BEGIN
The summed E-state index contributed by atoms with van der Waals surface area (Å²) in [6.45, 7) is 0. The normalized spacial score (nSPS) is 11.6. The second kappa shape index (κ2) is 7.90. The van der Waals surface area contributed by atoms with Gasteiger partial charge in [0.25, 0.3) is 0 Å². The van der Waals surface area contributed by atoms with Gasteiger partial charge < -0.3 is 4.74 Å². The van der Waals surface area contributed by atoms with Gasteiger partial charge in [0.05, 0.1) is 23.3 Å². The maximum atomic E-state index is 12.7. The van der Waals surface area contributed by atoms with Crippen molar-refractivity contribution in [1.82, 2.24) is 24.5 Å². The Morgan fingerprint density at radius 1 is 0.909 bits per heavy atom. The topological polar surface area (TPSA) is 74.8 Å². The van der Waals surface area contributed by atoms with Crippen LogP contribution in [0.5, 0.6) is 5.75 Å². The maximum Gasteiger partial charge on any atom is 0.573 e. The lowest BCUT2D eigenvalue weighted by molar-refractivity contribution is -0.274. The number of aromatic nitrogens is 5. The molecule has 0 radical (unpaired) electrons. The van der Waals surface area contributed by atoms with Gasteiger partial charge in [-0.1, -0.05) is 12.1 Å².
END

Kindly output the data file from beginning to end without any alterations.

The summed E-state index contributed by atoms with van der Waals surface area (Å²) in [6.45, 7) is 0. The normalized spacial score (nSPS) is 11.6. The second kappa shape index (κ2) is 7.90. The van der Waals surface area contributed by atoms with Gasteiger partial charge in [0.25, 0.3) is 0 Å². The van der Waals surface area contributed by atoms with Gasteiger partial charge < -0.3 is 4.74 Å². The van der Waals surface area contributed by atoms with Gasteiger partial charge in [0.05, 0.1) is 23.3 Å². The maximum atomic E-state index is 12.7. The van der Waals surface area contributed by atoms with Crippen molar-refractivity contribution in [1.82, 2.24) is 24.5 Å². The Morgan fingerprint density at radius 1 is 0.909 bits per heavy atom. The topological polar surface area (TPSA) is 74.8 Å². The van der Waals surface area contributed by atoms with Crippen LogP contribution in [0.5, 0.6) is 5.75 Å². The maximum Gasteiger partial charge on any atom is 0.573 e. The lowest BCUT2D eigenvalue weighted by molar-refractivity contribution is -0.274. The number of aromatic nitrogens is 5. The molecule has 0 radical (unpaired) electrons. The van der Waals surface area contributed by atoms with Gasteiger partial charge in [-0.1, -0.05) is 12.1 Å².